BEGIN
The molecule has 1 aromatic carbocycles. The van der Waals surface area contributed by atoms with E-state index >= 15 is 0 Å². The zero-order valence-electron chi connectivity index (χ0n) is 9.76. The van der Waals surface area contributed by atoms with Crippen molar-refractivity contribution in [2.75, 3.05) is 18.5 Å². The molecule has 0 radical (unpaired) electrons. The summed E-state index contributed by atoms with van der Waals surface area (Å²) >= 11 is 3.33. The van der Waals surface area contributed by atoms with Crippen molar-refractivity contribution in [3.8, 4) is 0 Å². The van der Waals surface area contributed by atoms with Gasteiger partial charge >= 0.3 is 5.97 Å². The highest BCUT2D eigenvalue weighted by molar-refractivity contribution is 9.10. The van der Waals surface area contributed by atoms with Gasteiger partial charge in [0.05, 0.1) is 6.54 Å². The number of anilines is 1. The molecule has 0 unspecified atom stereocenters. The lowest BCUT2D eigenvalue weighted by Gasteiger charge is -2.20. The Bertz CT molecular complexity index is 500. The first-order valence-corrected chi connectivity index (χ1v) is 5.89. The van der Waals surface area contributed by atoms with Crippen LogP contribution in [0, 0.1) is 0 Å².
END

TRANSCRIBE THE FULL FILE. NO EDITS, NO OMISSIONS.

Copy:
The molecule has 1 aromatic carbocycles. The van der Waals surface area contributed by atoms with E-state index >= 15 is 0 Å². The zero-order valence-electron chi connectivity index (χ0n) is 9.76. The van der Waals surface area contributed by atoms with Crippen molar-refractivity contribution in [2.75, 3.05) is 18.5 Å². The molecule has 0 radical (unpaired) electrons. The summed E-state index contributed by atoms with van der Waals surface area (Å²) >= 11 is 3.33. The van der Waals surface area contributed by atoms with Crippen molar-refractivity contribution in [3.8, 4) is 0 Å². The van der Waals surface area contributed by atoms with Gasteiger partial charge >= 0.3 is 5.97 Å². The highest BCUT2D eigenvalue weighted by molar-refractivity contribution is 9.10. The van der Waals surface area contributed by atoms with Gasteiger partial charge in [0.05, 0.1) is 6.54 Å². The number of anilines is 1. The molecule has 0 unspecified atom stereocenters. The lowest BCUT2D eigenvalue weighted by Gasteiger charge is -2.20. The Bertz CT molecular complexity index is 500. The first-order valence-corrected chi connectivity index (χ1v) is 5.89. The van der Waals surface area contributed by atoms with Crippen LogP contribution in [0, 0.1) is 0 Å².